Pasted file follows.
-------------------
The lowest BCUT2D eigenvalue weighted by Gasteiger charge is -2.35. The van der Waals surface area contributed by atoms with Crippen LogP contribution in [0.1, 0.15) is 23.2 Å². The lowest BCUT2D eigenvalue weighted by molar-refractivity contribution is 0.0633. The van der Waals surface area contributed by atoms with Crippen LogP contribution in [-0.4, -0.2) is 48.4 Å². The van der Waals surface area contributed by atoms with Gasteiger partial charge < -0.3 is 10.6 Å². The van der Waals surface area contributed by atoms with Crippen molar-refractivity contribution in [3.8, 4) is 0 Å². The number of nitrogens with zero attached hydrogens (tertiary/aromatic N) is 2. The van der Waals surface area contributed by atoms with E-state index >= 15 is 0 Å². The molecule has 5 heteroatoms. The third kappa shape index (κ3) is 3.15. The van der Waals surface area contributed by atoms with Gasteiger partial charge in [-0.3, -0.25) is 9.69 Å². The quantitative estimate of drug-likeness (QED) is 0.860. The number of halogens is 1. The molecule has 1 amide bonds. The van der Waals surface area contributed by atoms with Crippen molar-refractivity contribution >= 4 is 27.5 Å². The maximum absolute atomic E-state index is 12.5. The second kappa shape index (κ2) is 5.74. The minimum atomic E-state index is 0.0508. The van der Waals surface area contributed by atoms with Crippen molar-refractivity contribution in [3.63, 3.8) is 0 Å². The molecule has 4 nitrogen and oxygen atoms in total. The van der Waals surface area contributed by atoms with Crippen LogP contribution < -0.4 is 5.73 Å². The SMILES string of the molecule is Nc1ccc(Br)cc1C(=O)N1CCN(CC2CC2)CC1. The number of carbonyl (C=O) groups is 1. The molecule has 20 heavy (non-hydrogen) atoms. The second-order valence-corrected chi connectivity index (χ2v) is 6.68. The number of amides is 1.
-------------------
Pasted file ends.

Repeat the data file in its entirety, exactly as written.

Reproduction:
The lowest BCUT2D eigenvalue weighted by Gasteiger charge is -2.35. The van der Waals surface area contributed by atoms with Crippen LogP contribution in [0.1, 0.15) is 23.2 Å². The lowest BCUT2D eigenvalue weighted by molar-refractivity contribution is 0.0633. The van der Waals surface area contributed by atoms with Crippen LogP contribution in [-0.4, -0.2) is 48.4 Å². The van der Waals surface area contributed by atoms with Gasteiger partial charge < -0.3 is 10.6 Å². The van der Waals surface area contributed by atoms with Crippen molar-refractivity contribution in [3.8, 4) is 0 Å². The number of nitrogens with zero attached hydrogens (tertiary/aromatic N) is 2. The van der Waals surface area contributed by atoms with E-state index >= 15 is 0 Å². The molecule has 5 heteroatoms. The third kappa shape index (κ3) is 3.15. The van der Waals surface area contributed by atoms with Gasteiger partial charge in [-0.3, -0.25) is 9.69 Å². The quantitative estimate of drug-likeness (QED) is 0.860. The number of halogens is 1. The molecule has 1 amide bonds. The van der Waals surface area contributed by atoms with Crippen molar-refractivity contribution >= 4 is 27.5 Å². The maximum absolute atomic E-state index is 12.5. The second kappa shape index (κ2) is 5.74. The minimum atomic E-state index is 0.0508. The van der Waals surface area contributed by atoms with Crippen molar-refractivity contribution in [3.63, 3.8) is 0 Å². The molecule has 4 nitrogen and oxygen atoms in total. The van der Waals surface area contributed by atoms with Crippen LogP contribution < -0.4 is 5.73 Å². The SMILES string of the molecule is Nc1ccc(Br)cc1C(=O)N1CCN(CC2CC2)CC1. The number of carbonyl (C=O) groups is 1. The molecule has 20 heavy (non-hydrogen) atoms. The second-order valence-corrected chi connectivity index (χ2v) is 6.68. The number of amides is 1.